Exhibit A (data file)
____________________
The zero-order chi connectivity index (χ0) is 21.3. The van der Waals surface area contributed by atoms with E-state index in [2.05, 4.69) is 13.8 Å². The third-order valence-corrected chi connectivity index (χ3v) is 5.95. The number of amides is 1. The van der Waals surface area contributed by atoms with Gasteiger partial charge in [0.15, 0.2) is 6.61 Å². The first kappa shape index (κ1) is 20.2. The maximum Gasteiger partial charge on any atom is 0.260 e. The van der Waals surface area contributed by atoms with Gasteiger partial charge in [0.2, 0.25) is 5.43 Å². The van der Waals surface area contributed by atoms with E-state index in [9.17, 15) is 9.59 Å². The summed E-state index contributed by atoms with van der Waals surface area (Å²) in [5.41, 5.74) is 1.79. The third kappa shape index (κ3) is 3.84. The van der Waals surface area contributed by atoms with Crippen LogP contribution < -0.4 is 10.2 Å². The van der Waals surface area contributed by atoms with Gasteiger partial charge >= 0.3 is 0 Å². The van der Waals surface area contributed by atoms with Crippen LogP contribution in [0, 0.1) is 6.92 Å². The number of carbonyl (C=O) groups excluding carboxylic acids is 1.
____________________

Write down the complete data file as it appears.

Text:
The zero-order chi connectivity index (χ0) is 21.3. The van der Waals surface area contributed by atoms with E-state index in [2.05, 4.69) is 13.8 Å². The third-order valence-corrected chi connectivity index (χ3v) is 5.95. The number of amides is 1. The van der Waals surface area contributed by atoms with Gasteiger partial charge in [0.15, 0.2) is 6.61 Å². The first kappa shape index (κ1) is 20.2. The maximum Gasteiger partial charge on any atom is 0.260 e. The van der Waals surface area contributed by atoms with Gasteiger partial charge in [0.2, 0.25) is 5.43 Å². The van der Waals surface area contributed by atoms with E-state index in [9.17, 15) is 9.59 Å². The summed E-state index contributed by atoms with van der Waals surface area (Å²) in [5.41, 5.74) is 1.79. The third kappa shape index (κ3) is 3.84. The van der Waals surface area contributed by atoms with Crippen LogP contribution < -0.4 is 10.2 Å². The van der Waals surface area contributed by atoms with Gasteiger partial charge >= 0.3 is 0 Å². The van der Waals surface area contributed by atoms with Crippen LogP contribution in [0, 0.1) is 6.92 Å². The number of carbonyl (C=O) groups excluding carboxylic acids is 1.